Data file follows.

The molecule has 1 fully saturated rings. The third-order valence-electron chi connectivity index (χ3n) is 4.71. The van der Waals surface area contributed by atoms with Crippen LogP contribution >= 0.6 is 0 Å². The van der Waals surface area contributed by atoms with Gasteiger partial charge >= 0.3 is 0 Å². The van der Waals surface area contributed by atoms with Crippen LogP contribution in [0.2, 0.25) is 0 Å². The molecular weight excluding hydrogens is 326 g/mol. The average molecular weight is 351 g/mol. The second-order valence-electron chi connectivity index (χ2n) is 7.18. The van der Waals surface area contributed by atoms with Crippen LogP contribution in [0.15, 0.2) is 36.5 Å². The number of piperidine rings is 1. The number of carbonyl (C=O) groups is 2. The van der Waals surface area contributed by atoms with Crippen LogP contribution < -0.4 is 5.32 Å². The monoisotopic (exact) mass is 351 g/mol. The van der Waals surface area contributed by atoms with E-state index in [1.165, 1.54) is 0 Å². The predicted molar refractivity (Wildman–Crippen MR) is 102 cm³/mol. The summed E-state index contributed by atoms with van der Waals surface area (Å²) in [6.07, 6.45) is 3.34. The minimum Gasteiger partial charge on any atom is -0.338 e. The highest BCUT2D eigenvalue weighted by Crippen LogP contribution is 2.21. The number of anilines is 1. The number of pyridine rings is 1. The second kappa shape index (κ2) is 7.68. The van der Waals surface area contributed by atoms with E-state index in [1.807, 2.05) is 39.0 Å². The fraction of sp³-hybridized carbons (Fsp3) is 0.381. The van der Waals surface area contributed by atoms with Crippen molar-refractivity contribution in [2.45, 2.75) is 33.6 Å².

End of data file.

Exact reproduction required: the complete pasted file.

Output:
The molecule has 1 fully saturated rings. The third-order valence-electron chi connectivity index (χ3n) is 4.71. The van der Waals surface area contributed by atoms with Crippen LogP contribution >= 0.6 is 0 Å². The van der Waals surface area contributed by atoms with Gasteiger partial charge >= 0.3 is 0 Å². The van der Waals surface area contributed by atoms with Crippen LogP contribution in [0.2, 0.25) is 0 Å². The molecular weight excluding hydrogens is 326 g/mol. The average molecular weight is 351 g/mol. The second-order valence-electron chi connectivity index (χ2n) is 7.18. The van der Waals surface area contributed by atoms with Crippen LogP contribution in [0.15, 0.2) is 36.5 Å². The number of piperidine rings is 1. The number of carbonyl (C=O) groups is 2. The van der Waals surface area contributed by atoms with Crippen LogP contribution < -0.4 is 5.32 Å². The monoisotopic (exact) mass is 351 g/mol. The van der Waals surface area contributed by atoms with E-state index in [1.165, 1.54) is 0 Å². The predicted molar refractivity (Wildman–Crippen MR) is 102 cm³/mol. The summed E-state index contributed by atoms with van der Waals surface area (Å²) in [6.07, 6.45) is 3.34. The minimum Gasteiger partial charge on any atom is -0.338 e. The highest BCUT2D eigenvalue weighted by Crippen LogP contribution is 2.21. The number of anilines is 1. The number of pyridine rings is 1. The second kappa shape index (κ2) is 7.68. The van der Waals surface area contributed by atoms with E-state index in [1.807, 2.05) is 39.0 Å². The fraction of sp³-hybridized carbons (Fsp3) is 0.381. The van der Waals surface area contributed by atoms with Crippen molar-refractivity contribution in [2.45, 2.75) is 33.6 Å².